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Using Heat from the Sun

Author(s): Nancy P. Moreno, PhD, Barbara Z. Tharp, MS, and Judith Dresden, MS.

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In this activity, students will conduct a discovery activity in which they observe how energy from sunlight can heat water. They will measure liquids, make predictions, observations and comparisons, and draw conclusions based on their investigation. Students will discover that the sun is the ultimate source of almost all energy on Earth, and that we can harness the sun’s power directly as a source of energy.

  1. Label two identical cups; one as “light” and one as “dark.” 

  2. Measure 50 mL of water into each cup.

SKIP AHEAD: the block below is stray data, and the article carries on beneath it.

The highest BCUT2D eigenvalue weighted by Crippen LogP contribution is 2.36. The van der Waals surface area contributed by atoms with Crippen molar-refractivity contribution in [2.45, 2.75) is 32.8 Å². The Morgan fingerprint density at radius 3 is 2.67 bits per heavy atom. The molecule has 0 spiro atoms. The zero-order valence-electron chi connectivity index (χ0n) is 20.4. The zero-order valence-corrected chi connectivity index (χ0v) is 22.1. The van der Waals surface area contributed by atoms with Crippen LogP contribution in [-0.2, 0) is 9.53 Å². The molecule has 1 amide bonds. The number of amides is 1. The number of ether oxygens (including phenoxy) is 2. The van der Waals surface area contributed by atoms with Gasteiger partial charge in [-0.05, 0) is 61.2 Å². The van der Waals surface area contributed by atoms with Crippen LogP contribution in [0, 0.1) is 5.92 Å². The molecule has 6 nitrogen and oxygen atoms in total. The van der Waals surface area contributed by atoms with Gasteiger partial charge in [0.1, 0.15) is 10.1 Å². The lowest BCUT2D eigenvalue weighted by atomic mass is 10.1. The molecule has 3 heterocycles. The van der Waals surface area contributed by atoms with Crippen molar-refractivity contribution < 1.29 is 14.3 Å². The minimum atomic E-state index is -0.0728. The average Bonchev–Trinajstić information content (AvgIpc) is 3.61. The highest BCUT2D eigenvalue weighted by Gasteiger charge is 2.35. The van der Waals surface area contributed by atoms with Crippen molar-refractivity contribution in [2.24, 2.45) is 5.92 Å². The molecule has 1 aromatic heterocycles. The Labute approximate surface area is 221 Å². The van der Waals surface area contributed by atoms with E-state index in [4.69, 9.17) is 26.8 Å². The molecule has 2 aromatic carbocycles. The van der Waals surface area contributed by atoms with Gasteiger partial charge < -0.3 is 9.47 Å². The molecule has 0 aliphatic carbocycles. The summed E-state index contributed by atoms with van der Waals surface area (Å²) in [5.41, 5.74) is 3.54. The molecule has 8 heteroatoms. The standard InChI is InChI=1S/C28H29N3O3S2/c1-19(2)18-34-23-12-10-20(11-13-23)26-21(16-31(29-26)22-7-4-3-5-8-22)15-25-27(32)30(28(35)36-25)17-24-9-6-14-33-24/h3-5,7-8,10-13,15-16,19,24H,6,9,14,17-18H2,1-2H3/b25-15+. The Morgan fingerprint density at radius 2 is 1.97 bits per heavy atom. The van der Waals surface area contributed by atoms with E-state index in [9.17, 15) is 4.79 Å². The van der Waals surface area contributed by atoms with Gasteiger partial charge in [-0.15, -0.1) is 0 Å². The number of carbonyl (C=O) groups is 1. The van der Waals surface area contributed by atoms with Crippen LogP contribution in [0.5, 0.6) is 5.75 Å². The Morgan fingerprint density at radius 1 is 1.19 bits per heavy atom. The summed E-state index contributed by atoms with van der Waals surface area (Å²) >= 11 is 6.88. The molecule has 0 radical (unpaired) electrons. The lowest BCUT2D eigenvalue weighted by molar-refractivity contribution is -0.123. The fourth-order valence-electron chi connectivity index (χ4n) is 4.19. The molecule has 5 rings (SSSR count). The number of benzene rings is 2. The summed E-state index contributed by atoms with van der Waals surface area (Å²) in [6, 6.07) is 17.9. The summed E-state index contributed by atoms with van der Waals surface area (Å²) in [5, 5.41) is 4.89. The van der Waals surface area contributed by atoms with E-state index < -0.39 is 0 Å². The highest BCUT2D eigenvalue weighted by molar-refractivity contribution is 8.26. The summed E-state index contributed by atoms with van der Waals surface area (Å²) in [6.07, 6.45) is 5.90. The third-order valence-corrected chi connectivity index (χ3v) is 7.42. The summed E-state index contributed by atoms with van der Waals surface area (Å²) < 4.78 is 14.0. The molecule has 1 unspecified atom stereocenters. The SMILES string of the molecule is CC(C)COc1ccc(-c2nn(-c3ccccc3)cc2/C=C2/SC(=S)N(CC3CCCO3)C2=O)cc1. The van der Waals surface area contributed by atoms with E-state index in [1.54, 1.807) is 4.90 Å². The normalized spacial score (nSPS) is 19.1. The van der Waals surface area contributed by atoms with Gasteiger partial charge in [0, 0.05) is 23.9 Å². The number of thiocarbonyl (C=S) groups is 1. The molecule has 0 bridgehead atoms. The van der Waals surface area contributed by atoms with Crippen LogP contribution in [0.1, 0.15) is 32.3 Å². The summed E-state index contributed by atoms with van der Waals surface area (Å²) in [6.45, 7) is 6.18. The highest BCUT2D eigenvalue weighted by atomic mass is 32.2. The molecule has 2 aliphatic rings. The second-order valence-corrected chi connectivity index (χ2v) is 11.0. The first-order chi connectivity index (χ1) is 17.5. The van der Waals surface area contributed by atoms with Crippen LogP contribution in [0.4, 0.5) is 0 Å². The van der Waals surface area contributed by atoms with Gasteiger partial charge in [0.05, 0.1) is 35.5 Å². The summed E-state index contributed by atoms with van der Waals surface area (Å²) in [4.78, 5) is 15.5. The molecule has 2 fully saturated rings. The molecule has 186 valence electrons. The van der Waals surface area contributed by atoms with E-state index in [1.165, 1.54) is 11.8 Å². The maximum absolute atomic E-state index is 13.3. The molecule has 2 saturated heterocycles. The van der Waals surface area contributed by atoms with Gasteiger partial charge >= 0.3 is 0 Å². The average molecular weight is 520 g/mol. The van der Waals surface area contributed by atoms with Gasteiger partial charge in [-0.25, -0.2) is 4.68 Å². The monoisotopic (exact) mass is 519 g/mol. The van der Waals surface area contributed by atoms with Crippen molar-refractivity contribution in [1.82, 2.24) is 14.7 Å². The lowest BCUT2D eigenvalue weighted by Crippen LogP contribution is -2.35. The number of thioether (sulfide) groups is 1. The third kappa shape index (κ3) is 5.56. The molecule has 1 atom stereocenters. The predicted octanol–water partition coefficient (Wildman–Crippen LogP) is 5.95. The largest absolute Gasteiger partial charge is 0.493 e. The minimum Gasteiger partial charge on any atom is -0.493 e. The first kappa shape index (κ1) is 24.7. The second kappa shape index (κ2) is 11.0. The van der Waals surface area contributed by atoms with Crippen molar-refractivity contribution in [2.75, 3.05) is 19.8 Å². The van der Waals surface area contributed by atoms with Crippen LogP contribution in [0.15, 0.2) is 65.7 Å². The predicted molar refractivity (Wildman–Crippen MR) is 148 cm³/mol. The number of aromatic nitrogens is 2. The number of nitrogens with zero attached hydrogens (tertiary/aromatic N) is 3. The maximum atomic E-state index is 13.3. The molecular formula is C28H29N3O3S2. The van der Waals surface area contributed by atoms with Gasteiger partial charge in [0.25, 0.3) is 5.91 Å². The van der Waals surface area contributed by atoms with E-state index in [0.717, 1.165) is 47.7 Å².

3. Measure the temperature of the water in each cup, and record those temperatures on the student sheets. 

  4. Place the cup labeled “light” in direct sunlight (outside or on a window sill inside the classroom). 

  5. Place the cup labeled “dark” in a dark area of the classroom, away from any heating vents or radiators. 

  6. Each student should predict what he or she thinks the final temperature of the water in each cup will be, and write his/her predictions in the appropriate spaces on the “Sunlight Observations” sheet. 

  7. If possible, students should wait at least one hour, and then measure the temperature both cups once again. Record follow-up temperature observations in the appropriate spaces on the student sheet. 


Funded by the following grant(s)

National Institute of Environmental Health Sciences, NIH

National Institute of Environmental Health Sciences, NIH

My Health My World: National Dissemination
Grant Number: 5R25ES009259
The Environment as a Context for Opportunities in Schools
Grant Number: 5R25ES010698, R25ES06932


Houston Endowment Inc.

Foundations for the Future: Capitalizing on Technology to Promote Equity, Access and Quality in Elementary Science Education